The pretty Mount Street Gardens leads to the Church of the Immaculate Conception, a catholic church of 1849 with an elaborate altar by AWN Pugin.

You emerge from the gardens into South Audley Street and the Grosvenor Chapel build in 1730 for the Grosvenor Estate, which continues to own much of the land in this area

South Audley Street leads into Grosvenor Square, the second largest in London after Trafalgar Square. It is dominated by the American embassy on the west side. There is a nice statue of Franklin D Roosevelt on the north side

You leave the square from the north east corner and walk up Duke St to find the delightful Brown Hart Gardens. They were laid out in 1903 above an electricity sub-station, but closed from the mid 1980s to 2007. The decking reminded me of the High Line linear park in New York.

Opposite is the Ukranian Catholic Cathedral of the Holy Family in Exile. It was designed by Alfred Waterhouse and was previously a Congregational church.

The walk continues back to Piccadilly Circus, but I left it here.

Conditions: pretty grey.

Distance: About 2.5 miles.

Rating: three stars. Interesting enough, but no real stand-out sights. I did not find myself in sympathy with Mayfair's aura of wealth and privililege.

Sunday, 22 November 2015


Rochester Castle

I have been meaning to visit Rochester since I read the sad tale of its loss of city status. It had been a  city since 1211, but ceased to officially be one because of an administrative oversight. The former Rochester-upon-Medway City Council neglected to appoint ceremonial Charter Trustees when Medway became a unitary authority in 1998. Unfamiliar with the archaic rules governing city status, they did not realize that Charter Trustees would be needed to protect the city's status. Consequently Rochester was removed from the Lord Chancellor's official list of UK cities. There does not seem to be a route back.

I started my walk at the railway station and turned right into quiet upper part of the High St. Crossing Station Hill, you enter the more characterful and livelier part and soon pass a section of town wall on the right and a handsome half-timbered house on the left.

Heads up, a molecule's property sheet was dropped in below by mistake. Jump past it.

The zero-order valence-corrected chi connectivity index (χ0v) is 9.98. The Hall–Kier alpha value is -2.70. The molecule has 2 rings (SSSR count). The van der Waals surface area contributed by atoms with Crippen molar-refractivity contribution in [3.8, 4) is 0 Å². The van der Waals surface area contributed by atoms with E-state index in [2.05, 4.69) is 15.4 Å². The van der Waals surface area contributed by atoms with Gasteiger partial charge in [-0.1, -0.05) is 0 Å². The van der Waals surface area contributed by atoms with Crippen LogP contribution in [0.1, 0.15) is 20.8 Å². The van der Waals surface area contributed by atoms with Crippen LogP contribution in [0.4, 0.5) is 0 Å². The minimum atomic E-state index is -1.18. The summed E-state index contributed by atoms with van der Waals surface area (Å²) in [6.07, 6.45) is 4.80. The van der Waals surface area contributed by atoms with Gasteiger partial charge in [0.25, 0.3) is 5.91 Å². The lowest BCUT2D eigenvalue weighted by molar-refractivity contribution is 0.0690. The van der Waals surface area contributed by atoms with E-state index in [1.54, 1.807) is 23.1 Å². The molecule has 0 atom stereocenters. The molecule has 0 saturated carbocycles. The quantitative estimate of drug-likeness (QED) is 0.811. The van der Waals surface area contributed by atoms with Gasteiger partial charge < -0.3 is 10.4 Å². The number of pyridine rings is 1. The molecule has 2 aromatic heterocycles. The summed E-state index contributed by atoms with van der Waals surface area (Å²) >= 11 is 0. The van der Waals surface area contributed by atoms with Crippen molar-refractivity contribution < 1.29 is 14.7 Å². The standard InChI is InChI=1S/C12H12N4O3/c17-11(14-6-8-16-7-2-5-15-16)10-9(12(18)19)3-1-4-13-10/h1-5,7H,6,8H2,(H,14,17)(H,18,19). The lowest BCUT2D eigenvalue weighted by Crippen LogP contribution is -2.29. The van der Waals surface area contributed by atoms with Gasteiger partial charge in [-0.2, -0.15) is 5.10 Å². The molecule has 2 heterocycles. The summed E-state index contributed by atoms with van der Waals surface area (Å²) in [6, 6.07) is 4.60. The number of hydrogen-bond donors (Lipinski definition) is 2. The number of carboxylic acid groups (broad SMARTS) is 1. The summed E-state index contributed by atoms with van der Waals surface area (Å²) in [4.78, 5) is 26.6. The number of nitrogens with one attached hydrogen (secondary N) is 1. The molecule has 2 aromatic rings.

A little further along on the right is La Providence. This was originally founded in the City of London in 1718 as a hospital for Huguenot refugees and later relocated to Hackney. It was further relocated in 1959 when this pleasant square of early Victorian houses was acquired and refitted as sheltered accommodation for elderly people of Huguenot descent. It is perhaps slightly surprising that such people can still be readily identified.

Next is a more conventional almshouse, Watts's Charity, the Poor Travellers House, endowed by the will of Richard Watts in 1579 to provide a night's lodging for six poor travellers. It apparently continued in this role until the Second World War.

Then the narrow street suddenly opens out on the left hand side to offer a great view of the Norman cathedral, begun in 1080 on the site of a Saxon cathedral dating from 604. It claims to be the second oldest in the country (I think Durham is the oldest).

Continuing along the High S, you come to the old Corn Exchange, with its large clock. Unfortunately, it is currently concealed behind scaffolding.

Continuing along the High St towards the river Medway, you come to the imposing Guildhall of 1687 - it too was hidden behind scaffolding. Turning left at the, you approach the keep of the Norman castle. This is the tallest one in the country (113 feet high) and was started in 1127.

Circling round the perimeter of the keep (you can visit, but I did not have time today), you come out in front of the cathedral, with its magnificent facade and dramatic silhouette.

Inside, the nave has classic Norman round arches with geometrical patterns above them.

In the choir there is a lovely fragment of a medieval wall painting.

As you emerge from the west door, there is a great view across to the Castle, indicating how large the surrounding walls were (this is the photo at the head of this post. Turning left and left again into St Margaret's St, there is a view of the 15th century Prior's gate, the most compelte of the three gates to the cathedral close.

I walked along St Margaret's St in search of some of Rochester's lesser-known sights, its fine almshouses. On the right, is this imposing building of 1724, once a workhouse (a relatively early example) and school, and now part of King's School.

At the top of the hill, a delightful terrace of three houses had beautiful art nouveau floral decorations above the windows.

Further on I came upon this splendid fortification, Fort Clarence. It was built between 1808 and 1812 to defend Rochester from land attack or river landing and originally stretched from Maidstone Rd to the River Medway. Some parts of the structure were demolished in the 1930s and again in the 1960s. It is now apartments.

Now along Borstal Road and left into Priestfields to reach Foord's Almshouses of 1927, by the architect E Guy Dawber. This is an impressive, large group in a very traditional style for the date.

At the end of Priestfields, I turned left into Maidstone Rd, now heading back towards the town centre, and found Watts' Almshouses of 1858 on the left. This is a long and ornate terrace, set back from the road, with an extrordinary building in the centre. The invaluable Images of England website descibes it as "a good example of vigorous, studiedly detailed, mid-Victorian C17 domestic revival architecture".

It remained only to plod back to the station.

Conditions: a really nice, bright day.

Distance: about 6 miles.

Rating: five stars.